If this event was any indication, Jell-O will certainly live to fight another day.

Saving The World, One Click At A Time

In food, geek, pets, website, website wednesday on June 23, 2010 at 1:52 pm

You mean well, you really do, but let’s face it: Mother Teresa you’re not. Thankfully, each of this week’s sites is a fool-proof way to do good worldwide from the safety of your mancave bedroom.

FreeRice

Learn a vocab word, donate ten grains of rice to the World Food Program.

FreePoverty

Locate a city on a world map; the more accurate you are, the more cups of water the site donates to the needy.

Freekibble

Ace a dog-themed trivia question, donate ten kibble pieces to animal shelters.

Freekibblekat

Like Freekibble, but for cats. (Because cats deserve their own category, okay?)

The Hunger Site

The most improbable venture of the ones listed here, this site donated cups of food when you just click a button. Made possible by the myriad sponsor links you’re exposed to in the process of clicking.

The Rainforest Site

Like The Hunger Site, but for the coolest ecosystem ever.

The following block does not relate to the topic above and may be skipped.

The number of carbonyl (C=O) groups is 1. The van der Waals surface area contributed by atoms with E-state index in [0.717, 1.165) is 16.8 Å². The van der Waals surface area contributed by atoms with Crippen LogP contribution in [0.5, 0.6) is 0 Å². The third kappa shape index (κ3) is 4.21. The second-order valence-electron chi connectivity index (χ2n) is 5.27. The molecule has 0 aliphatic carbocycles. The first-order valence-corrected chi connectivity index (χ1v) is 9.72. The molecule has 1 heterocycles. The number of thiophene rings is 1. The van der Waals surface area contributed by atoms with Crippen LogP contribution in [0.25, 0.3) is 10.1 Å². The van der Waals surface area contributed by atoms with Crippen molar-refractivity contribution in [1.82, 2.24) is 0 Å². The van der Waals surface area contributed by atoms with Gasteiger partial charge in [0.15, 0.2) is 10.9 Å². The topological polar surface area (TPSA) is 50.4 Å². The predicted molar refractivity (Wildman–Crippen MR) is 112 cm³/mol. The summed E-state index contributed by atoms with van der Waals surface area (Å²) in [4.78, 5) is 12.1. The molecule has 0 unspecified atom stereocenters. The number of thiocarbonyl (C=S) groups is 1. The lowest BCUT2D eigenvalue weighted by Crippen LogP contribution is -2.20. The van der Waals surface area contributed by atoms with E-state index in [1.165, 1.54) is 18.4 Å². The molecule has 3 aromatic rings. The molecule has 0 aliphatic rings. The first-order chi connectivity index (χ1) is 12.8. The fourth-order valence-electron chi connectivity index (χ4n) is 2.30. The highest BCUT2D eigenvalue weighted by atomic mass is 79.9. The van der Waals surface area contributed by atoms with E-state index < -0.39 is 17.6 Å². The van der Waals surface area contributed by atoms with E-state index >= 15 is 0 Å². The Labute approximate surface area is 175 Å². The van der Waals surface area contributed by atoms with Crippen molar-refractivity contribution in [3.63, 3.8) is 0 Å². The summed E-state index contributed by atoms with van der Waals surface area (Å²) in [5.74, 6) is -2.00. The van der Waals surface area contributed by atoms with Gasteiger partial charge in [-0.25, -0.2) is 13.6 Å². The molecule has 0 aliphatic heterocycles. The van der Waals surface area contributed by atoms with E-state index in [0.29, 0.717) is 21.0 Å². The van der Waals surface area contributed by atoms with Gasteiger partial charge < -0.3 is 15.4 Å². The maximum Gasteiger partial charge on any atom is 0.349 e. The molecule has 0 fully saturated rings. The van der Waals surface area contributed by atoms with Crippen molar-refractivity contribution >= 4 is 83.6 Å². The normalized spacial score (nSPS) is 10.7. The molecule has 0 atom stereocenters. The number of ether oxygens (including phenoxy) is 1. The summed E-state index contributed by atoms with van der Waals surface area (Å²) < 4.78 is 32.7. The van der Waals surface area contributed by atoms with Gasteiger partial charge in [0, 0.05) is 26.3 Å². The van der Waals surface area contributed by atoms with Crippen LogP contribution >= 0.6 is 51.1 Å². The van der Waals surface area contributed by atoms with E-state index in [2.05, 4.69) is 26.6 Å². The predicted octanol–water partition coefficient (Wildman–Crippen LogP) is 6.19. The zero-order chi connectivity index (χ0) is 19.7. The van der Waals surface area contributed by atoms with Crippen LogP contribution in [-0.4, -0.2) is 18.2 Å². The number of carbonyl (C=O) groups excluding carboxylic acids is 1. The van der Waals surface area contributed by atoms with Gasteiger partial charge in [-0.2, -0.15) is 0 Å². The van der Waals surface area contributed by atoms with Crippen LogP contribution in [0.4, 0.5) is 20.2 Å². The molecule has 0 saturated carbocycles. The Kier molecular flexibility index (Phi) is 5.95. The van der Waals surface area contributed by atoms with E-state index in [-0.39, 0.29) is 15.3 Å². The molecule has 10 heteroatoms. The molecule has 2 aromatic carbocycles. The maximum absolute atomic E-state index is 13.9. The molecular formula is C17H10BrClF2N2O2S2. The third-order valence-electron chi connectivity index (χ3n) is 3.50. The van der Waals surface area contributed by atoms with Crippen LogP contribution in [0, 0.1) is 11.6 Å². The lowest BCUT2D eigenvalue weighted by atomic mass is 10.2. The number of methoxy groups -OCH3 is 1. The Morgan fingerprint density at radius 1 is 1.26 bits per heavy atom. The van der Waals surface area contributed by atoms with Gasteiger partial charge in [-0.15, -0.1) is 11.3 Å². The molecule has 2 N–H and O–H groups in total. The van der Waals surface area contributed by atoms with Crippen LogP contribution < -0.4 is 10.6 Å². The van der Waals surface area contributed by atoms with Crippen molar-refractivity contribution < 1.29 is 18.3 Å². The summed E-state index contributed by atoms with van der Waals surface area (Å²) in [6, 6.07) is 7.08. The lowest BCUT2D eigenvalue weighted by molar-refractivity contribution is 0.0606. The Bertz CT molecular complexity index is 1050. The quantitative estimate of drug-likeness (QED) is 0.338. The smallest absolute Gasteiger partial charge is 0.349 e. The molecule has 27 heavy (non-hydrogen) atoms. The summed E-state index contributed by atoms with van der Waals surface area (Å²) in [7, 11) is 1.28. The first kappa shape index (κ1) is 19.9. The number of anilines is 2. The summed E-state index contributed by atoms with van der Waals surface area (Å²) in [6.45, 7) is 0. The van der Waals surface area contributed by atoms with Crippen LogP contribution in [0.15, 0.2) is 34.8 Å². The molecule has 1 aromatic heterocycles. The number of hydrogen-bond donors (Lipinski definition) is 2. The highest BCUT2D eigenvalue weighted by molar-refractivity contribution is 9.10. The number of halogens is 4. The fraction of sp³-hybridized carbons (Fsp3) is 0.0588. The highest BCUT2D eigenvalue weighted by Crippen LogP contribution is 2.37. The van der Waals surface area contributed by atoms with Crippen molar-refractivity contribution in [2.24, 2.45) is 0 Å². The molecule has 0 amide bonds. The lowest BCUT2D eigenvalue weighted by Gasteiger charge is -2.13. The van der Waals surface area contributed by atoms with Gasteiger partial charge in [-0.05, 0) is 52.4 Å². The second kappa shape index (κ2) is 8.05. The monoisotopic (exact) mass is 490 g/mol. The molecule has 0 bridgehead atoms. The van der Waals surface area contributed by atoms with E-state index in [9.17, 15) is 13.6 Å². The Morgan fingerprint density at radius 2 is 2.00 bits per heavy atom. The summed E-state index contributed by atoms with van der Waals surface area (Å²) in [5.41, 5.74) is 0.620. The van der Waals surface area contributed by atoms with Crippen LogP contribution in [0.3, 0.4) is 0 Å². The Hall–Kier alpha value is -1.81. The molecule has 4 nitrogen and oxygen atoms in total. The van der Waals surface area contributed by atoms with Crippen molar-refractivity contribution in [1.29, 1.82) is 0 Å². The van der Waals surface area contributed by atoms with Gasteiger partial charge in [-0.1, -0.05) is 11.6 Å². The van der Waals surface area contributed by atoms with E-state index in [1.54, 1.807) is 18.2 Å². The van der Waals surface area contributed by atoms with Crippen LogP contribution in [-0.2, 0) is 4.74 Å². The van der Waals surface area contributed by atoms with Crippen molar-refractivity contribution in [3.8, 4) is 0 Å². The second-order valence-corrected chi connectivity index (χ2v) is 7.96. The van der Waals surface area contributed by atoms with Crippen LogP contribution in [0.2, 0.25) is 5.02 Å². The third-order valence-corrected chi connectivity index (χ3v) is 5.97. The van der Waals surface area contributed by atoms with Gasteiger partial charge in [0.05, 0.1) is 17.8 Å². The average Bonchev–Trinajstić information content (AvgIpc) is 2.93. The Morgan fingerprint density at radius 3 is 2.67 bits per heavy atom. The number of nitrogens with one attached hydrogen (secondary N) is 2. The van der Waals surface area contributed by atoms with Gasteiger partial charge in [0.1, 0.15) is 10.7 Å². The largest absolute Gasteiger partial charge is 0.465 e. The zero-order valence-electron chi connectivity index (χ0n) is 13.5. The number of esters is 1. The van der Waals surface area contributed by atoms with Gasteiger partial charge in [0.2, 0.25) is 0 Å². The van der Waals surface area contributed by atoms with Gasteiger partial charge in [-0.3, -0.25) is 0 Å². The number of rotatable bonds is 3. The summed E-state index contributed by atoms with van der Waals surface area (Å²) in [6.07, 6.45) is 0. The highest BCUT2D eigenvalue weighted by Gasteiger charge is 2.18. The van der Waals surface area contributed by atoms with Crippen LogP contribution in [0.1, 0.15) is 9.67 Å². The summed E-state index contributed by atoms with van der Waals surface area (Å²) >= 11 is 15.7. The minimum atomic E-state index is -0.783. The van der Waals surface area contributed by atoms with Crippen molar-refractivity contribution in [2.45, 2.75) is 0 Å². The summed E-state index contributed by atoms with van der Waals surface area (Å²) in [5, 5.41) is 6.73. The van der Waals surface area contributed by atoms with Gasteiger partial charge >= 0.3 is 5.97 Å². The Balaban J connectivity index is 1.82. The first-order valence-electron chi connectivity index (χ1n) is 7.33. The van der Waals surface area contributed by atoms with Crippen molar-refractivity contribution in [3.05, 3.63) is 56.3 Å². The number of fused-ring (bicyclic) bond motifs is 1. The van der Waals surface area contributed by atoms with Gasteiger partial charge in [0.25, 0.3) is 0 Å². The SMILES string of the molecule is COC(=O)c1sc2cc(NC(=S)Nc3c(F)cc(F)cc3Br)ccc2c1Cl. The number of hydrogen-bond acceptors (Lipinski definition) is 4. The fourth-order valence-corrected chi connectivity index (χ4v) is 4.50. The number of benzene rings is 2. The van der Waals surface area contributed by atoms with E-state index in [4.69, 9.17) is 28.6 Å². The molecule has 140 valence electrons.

The Animal Rescue Site

You get the idea.

You Got A Right: A Gospel Tribute to the Supreme Court

In blog, dc, funny, geek, politics on May 31, 2010 at 4:50 pm

I have had the honor of guest writing for the blog of my dear friend Scott Austin. Blog! The Musical takes that age-old truism to heart: everything is better as a musical. I drew inspiration for my new musical comedy from the battle over Supreme Court nominee Elena Kagan, heating up now in Washington. Here’s a first look at my submission!

You Got A Right: A Gospel Tribute to the Supreme Court

Act I

It is 2009, and Supreme Court Justice John Paul Stevens has hired only one clerk for the Court’s term. The clerk is studious and ambitious, and dreams of becoming a Supreme Court Justice herself one day. On the clerk’s first day of work, she approaches Stevens at his desk and asks him why he has chosen so little help this year. He confides that he will leave the Court this term. He laments his departure after many years of service, but reaffirms that he’s made the correct decision (“Nobody Knows The Trouble I’ve Seen”). The clerk protests that the liberal wing of the Court will have no leader without Stevens, but he will not be moved.